The Skew of a data set is a measurement of the asymmetry of the distribution about the mean.
Examples of positive and negative skewed distributions are shown in the charts below:
Positive Skew  Negative Skew 
The Excel SKEW function calculates the skewness of the distribution of a supplied set of values.
The format of the function is:
Where the number arguments provide a minimum of 3 values that make up the data set. These can be individual numbers or arrays of numbers and can be supplied to the function either directly or as a reference to a range of cells containing values.
In the latest versions of Excel, you can input up to 255 number arguments to the Skew function, but in Excel 2003, you can only input up to 30 arguments.
A  B  

1  1  
2  1  
3  2  
4  2  
5  2  
6  2  
7  3  
8  3  
9  3  
10  4  
11  4  
12  5  
13  6  
14  7  
15  8 
Column A of the above spreadsheet on the right shows 15 data values. The distribution of these values is shown in the chart below:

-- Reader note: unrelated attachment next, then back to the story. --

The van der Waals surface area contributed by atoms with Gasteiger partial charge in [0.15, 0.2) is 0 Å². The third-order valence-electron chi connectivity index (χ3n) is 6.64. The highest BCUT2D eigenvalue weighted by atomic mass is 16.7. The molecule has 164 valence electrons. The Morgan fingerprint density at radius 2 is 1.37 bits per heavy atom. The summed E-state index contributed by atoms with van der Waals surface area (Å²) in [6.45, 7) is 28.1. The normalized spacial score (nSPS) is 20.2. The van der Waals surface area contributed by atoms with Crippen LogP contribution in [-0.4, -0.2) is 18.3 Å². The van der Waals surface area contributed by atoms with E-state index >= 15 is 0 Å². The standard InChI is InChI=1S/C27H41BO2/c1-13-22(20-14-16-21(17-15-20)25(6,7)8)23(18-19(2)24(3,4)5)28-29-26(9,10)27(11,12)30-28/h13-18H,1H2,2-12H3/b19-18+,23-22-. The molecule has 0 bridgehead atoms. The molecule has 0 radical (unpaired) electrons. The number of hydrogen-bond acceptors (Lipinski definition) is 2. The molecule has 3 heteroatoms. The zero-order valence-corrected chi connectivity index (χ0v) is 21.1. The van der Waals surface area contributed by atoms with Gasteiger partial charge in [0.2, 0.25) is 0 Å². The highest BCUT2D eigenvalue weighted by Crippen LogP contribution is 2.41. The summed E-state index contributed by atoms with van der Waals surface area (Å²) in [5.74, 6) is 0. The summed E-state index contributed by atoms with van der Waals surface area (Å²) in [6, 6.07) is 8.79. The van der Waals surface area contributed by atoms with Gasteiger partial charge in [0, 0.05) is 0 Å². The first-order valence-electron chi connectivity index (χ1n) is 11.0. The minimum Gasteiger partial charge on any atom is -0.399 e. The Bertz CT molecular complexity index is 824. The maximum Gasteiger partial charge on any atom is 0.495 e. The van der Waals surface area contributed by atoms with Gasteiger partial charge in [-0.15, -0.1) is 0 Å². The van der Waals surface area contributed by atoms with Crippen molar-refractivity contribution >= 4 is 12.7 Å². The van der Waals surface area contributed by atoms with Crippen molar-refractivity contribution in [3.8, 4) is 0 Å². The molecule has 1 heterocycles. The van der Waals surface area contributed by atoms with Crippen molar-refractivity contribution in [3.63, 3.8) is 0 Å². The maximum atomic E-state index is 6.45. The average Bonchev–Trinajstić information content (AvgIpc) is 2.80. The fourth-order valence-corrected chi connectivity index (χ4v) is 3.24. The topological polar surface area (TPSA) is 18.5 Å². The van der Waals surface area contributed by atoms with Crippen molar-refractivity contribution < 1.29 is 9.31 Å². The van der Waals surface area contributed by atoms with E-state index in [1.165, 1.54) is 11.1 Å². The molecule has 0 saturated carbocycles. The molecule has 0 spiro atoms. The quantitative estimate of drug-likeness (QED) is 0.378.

The skewness of the values in the spreadsheet can be calculated using the Excel Skew Function as follows:
This gives the result 0.863378312, indicating that the data set has a positive skew.
Further information and examples of the Excel Skew function can be found on the Microsoft Office website.
If you get an error from the Excel Skew function this is likely to be one of the following:
#DIV/0!    Occurs if either:

#VALUE!    Occurs if any of the supplied number arguments that are supplied directly to the Skew function are not recognised as numeric values. 
The Skew function also returns an error if any of the input arguments are errors.